Silicon Valley-Style Sexual Harassment Undermining Silicon Savannah
A crisis of epic proportions has erupted in Silicon Valley, with many of the ecosystem’s most prominent individuals and companies caught up in sexual harassment scandals.
Recent examples include accusations against Binary Capital co-founder Justin Caldbeck, prompting his resignation, with the likes of Chris Sacca and Dave McClure also the subject of allegations. McClure resigned, over claims such his alleged messaging of a potential employee saying: “I didn’t know whether to hire you or hit on you”.
Even major companies have been hit by the claims. Former Uber employee Susan Fowler’s accusations of sexual harassment at the company prompted an internal investigation, and eventually led to Uber chief executive officer Travis Kalanick resigning from his position. Other Silicon Valley firms have also been forced to react to claims.
It is, frankly, an unsavoury epidemic, and raises serious questions about attitudes to women in the tech world. A recent survey of more than 200 women with at least 10 years of work experience in areas such as Silicon Valley reported horrific results.
Sixty percent of respondents reported being the target of unwanted sexual advances from a superior, while 90 percent said they had witnessed sexist behaviour at company off-sites or industry conferences.
Just as concerning, is the fact that 60 percent of those who reported sexual harassment were dissatisfied with the outcome, while one in three said they had felt afraid for their personal safety due to work-related issues.
Sexual harassment in the tech world
However, sexual harassment in the tech world is not unique to Silicon Valley. It is happening across the board. And this month it reared its head in the Silicon Savannah.
Ushahidi is probably the flagship company of Kenya’s tech revolution, with its crowdmapping software used across the world.
But, a company whose software was used in Egypt to protect women is apparently not immune to the issues seen elsewhere. It emerged this month that an individual within the senior leadership of the company had been accused of sexually harassing women in the company over a number of years.
That individual is now on gardening leave and an investigation is underway, but that has not stopped Ushahidi from being accused of a wholly substandard reaction to the claims.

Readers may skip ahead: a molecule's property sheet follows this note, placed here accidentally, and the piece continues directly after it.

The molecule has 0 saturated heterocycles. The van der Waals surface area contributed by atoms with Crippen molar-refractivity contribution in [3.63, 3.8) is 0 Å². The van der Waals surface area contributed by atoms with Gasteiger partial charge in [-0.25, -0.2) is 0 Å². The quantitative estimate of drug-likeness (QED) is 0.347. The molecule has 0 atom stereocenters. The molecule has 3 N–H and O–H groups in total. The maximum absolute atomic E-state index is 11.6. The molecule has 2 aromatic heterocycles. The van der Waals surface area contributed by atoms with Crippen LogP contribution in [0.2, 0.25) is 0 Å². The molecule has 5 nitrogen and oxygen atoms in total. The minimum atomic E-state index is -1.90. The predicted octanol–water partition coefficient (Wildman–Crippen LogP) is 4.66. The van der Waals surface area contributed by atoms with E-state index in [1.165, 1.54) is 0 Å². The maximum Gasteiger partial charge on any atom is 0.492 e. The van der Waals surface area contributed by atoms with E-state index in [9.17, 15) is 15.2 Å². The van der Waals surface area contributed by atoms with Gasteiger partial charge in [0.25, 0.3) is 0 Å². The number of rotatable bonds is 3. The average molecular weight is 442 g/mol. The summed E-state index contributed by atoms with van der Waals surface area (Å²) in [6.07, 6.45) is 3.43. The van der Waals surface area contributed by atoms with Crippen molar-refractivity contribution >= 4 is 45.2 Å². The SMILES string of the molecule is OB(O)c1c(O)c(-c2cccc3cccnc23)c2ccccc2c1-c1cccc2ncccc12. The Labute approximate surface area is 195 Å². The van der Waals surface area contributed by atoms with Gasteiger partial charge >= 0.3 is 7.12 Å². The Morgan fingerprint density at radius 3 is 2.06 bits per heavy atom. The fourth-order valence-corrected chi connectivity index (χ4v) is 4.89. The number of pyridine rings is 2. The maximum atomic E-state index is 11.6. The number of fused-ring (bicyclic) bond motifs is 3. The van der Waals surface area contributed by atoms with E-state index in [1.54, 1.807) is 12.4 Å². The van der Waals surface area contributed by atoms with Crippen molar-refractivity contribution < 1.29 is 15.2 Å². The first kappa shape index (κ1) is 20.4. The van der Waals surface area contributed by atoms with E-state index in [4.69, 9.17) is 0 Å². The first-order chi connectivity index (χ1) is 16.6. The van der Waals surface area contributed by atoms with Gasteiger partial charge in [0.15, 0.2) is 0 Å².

Even Ory Okolloh, who co-founded the company but has since moved elsewhere, called it an “unacceptable response”.
She said the scandal raised serious issues about the tech community’s attitude towards women in the workplace, and said Kenya needed to up its game.
“We as a tech community must examine the series of events that led us to a point where an organisation and community that is well placed to do better has failed,” she wrote.
“The startup ecosystem in Kenya is no longer nascent, it can and must handle the hard work and tough conversations that will happen in the coming weeks and months.”
It is clear that Ushahidi is not the only tech company in Kenya, or Africa, where this kind of thing has been going on unreported and uninhibited. Long-held chauvinist attitudes, particularly in a tech world long dominated by men, take time to change.
Naomi Wambui is co-founder and chief operating officer of Kenyan startup Campus Discounts. She said it is “sad and disheartening” that women still experience harassment in 2017.
“This shows that sexual harassment is deeply rooted in our human nature and thought, and much more needs to be addressed to raise awareness and stop the practice,” she said.
“I think each company’s management team is responsible for creating a safe environment for their employees. Where they can work freely without fear of victimisation, harassment or intimidation. Additionally, responsible offenders should face legal action regardless of the position they hold. The days of firms sending out press releases stating that they are investigating claims and then going mum should be put behind us.”
Wambui said she herself has been the victim of demeaning behaviour from men, on an online forum where she was referring to how hard it is to raise startup funding in Africa.
“One guest in particular took issue, stating that it could not be the case because we are not living in the 90s. He added that I would be better placed tending to my children. He later deleted this particular response but went on to disprove my input to the discussion,” she said.
“It was an unfortunate encounter because I was affirming my experience as a black female founder based in Kenya – where most startup resources, including funding, available in developed countries are lacking.”
She said not enough is being done to encourage women to enter entrepreneurship and thrive. From her experience in Y Combinator’s Startup School, female founders from all over the world face challenges in starting, running and financing their ventures.
“Removing barriers to entry and supporting female entrepreneurs will definitely get more women venturing into entrepreneurship,” Wambui said.
“I applaud initiatives like Y Combinator’s female founders’ conference and Kenya’s women enterprise fund that target thousands of female entrepreneurs. But globally, more governments and private sector stakeholders need to start and run programmes that support female entrepreneurs.”
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